JULY 8-9, 2011 7 TAMUZ 5771
"Bilam raised his eyes and saw Israel dwelling according to its tribes." (Bemidbar 24:2)
When Bilam went to curse the Jewish people, he couldn't help but notice their greatness. Rashi explains the above verse, that Bilam saw that their entrances to their tents were not aligned opposite each other, so that one should not peer into the tent of his friend. This attribute stems from the greatness and the holiness of our people. Rabbi Shimshon Pincus says there are a number of laws and customs to learn from this verse.
Firstly is the aspect of modesty, and not to be curious to look into other people's homes. Man is curious by nature, and his eyes wander all over to see something new. Many times one may pass an open door to an apartment or an open window to the street level home. The natural instinct is to look in. The right way is to turn the eyes the other way.
Another tendency is to desire that which one's eyes see in his friend's house. In today's society there is almost an automatic equation that when one person has something, the next person deserves and should have it as well. Especially with children, the statement "Everybody has it" is an acceptable argument. The Jewish way is not to look into your friend's house.
Another related instance is when two people are having a heated discussion and one is obviously losing his cool and displaying unappealing behavior. Do not congregate and watch the spectacle as others tend to do. The Jewish way is to move away and not see his friend in disgrace.
Lastly, the Jewish way is not to know the private lives of others. Some people cannot rest until they get to the bottom of a person's personal and private life. Let the person have space. One doesn't have to know everything. The Jewish people are holy and don't look into their friend's tent and through this we can merit Hashem's berachah. Shabbat Shalom. Rabbi Reuven Semah
We are all familiar with the donkey of Bil'am which spoke to him after Bil'am hit it. This was an extraordinary miracle done for the benefit of the Jewish people to show Bil'am that the power of speech belongs to Hashem, so that Bil'am should not be connected with his ability to bless or curse people, since even a donkey could talk by will of Hashem.
The amazing thing is that G-d had this donkey killed so that people shouldn't point to it and say, "This donkey talked back to Bil'am the prophet." Imagine what a kidush Hashem, sanctification of G-d's name, it would be if we could see this donkey and what a great lesson it would teach people. But for the sake of Bil'am's honor, even though he was wicked, Hashem caused this animal to die. We see from here how important is the honor of a human being, which can override the lessons to be had with this amazing talking donkey. We would do well to remember this whenever a question comes up which involves the dignity and respect of someone else. Be it with words or deeds, how careful should we be to preserve the honor of any human being, especially a friend or a loved one! Shabbat Shalom. Rabbi Shmuel Choueka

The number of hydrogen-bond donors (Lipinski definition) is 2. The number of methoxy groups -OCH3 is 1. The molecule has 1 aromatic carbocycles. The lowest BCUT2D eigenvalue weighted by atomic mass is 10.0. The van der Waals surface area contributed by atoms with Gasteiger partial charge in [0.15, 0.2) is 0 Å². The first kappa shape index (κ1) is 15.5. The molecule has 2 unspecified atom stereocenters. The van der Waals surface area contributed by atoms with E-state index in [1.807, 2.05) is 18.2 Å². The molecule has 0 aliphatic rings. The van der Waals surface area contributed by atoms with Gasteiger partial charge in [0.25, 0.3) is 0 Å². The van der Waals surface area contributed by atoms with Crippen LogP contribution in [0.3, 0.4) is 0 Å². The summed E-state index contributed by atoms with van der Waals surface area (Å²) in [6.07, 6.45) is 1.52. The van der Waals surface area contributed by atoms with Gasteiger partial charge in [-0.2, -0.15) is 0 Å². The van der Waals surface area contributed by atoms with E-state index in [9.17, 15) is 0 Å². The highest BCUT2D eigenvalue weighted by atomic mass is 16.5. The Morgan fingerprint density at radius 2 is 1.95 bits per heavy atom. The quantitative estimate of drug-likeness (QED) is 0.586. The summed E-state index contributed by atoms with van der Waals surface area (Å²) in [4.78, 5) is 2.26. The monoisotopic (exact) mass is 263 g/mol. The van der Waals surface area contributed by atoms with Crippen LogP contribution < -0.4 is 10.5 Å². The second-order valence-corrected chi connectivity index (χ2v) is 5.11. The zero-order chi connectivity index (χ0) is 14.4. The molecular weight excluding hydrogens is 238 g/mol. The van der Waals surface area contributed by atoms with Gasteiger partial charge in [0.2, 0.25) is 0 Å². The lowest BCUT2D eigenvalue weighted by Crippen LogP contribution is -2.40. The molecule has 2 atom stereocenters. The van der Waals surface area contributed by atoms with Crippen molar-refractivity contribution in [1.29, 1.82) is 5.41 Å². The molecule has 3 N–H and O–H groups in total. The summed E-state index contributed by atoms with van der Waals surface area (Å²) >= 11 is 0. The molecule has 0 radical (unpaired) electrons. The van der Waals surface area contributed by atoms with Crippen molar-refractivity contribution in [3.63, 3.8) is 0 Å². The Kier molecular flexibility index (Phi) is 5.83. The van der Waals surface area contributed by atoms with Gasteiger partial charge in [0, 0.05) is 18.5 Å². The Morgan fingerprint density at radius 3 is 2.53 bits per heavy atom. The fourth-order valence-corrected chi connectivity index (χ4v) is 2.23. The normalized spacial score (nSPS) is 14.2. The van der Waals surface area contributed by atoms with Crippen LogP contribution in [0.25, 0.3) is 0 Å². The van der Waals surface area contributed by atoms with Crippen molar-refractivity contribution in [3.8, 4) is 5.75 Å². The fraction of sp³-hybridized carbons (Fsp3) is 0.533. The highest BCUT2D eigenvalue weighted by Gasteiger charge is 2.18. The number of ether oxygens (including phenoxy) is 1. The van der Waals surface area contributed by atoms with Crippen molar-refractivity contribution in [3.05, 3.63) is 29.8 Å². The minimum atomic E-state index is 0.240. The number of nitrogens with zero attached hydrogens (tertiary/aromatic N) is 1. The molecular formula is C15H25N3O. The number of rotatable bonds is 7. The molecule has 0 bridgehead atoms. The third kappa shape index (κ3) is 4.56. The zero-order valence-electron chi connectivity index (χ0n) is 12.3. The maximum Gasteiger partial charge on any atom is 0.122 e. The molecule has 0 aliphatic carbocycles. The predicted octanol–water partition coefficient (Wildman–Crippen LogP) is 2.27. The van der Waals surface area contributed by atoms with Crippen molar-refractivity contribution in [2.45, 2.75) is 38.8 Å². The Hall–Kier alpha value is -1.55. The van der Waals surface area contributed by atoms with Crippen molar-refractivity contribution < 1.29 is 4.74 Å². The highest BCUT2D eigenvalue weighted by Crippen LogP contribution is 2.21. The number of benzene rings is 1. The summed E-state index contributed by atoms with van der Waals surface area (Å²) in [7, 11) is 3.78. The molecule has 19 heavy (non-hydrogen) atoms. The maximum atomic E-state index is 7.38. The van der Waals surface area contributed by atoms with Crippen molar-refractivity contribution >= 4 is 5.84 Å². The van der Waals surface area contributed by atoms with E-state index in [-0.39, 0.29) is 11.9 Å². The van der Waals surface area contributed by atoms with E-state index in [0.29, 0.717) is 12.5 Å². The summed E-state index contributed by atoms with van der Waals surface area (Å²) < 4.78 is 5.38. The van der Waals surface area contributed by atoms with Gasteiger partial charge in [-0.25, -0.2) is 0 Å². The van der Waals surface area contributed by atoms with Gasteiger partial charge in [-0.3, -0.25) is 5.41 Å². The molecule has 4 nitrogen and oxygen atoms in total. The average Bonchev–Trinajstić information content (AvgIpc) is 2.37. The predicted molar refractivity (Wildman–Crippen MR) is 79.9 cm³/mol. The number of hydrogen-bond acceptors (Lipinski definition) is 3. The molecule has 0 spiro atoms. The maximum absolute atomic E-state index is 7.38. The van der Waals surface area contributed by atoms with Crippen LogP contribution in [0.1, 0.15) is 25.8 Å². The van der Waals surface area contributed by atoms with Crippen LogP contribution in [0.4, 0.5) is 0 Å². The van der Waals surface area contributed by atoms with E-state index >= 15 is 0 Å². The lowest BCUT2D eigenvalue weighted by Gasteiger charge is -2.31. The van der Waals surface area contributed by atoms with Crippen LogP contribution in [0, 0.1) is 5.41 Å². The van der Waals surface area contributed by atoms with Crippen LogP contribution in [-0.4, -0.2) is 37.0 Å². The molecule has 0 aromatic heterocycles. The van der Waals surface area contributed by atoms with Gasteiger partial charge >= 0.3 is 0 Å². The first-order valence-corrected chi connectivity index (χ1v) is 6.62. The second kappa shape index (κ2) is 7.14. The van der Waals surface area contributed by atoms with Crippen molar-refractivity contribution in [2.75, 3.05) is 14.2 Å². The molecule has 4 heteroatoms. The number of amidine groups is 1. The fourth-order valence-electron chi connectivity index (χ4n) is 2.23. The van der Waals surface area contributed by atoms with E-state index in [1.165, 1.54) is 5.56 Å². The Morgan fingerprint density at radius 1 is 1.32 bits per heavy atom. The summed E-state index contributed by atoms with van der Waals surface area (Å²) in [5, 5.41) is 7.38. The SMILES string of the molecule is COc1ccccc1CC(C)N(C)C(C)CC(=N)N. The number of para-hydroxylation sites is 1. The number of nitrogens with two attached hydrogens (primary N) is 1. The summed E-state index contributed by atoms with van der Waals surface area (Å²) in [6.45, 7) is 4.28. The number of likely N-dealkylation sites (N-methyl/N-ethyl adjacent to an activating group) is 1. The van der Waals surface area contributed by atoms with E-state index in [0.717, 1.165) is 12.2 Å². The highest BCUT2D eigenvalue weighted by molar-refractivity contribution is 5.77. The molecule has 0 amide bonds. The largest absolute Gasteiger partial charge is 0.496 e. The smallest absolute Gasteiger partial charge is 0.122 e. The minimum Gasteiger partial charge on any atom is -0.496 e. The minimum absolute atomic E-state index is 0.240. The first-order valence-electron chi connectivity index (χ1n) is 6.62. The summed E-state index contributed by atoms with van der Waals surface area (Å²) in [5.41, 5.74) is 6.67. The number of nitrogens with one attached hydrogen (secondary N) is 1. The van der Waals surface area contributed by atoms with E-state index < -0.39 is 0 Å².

Problems, problems. It just seems as if life is a series of problems to solve. If it is not a business problem, it is a difficulty at home with a family member. If it is not money, it might be health. It may be something that happens once and is gone, or it may be a nagging recurring trouble that just won't go away. Whatever it is, you bet there will be a problem of one kind or another at every turn. A friend of mine once said, "I wake up expecting disasters, and if they don't happen, I call it a good day."
There is something I noticed about these problems. Small people create big problems, and big people solve them. Of course, I am not talking about the size and weight of an individual, nor am I referring to a person's age when I say "big" or "small". I am talking about maturity and an approach to life. A person who is driven by petty jealousies, or one who is too self-centered to see life from another's standpoint, is one who is "small". The scope of such a person's life is only as big as the letter "I" which is the narrowest letter in the alphabet. Trying to negotiate with such an individual, or to teach such a person how to give rather than take, is a goal that is almost impossible to achieve. Small people can't yield, because their perspective is so limited and immature that they believe there will be nothing left for them to enjoy.
Next time you find yourself looking through "me first" lenses, take off your "glasses" and look in the mirror. Ask yourself: "How big am I? Am I the one who solves problems, or do I create them?" It only takes a minute to put things into the proper perspective and make potential problems dissolve like smoke. (One Minute with Yourself)
A quick tip to boost the power of your prayer. Hazal tell us (Masechet Baba Kama Daf 92A) that Hashem loves the tefilot of one Jew for another so much that anyone who prays on behalf of a fellow Jew with similar needs will have his prayer answered first. A special service has now begun to provide people with names of others who find themselves in a similar predicament. You can call with complete anonymity and get the name of someone to pray for and give the name of someone that needs our prayers. The name of the service is Kol Hamitpalel. Categories include: Marriage; Income; Health; To have children etc.
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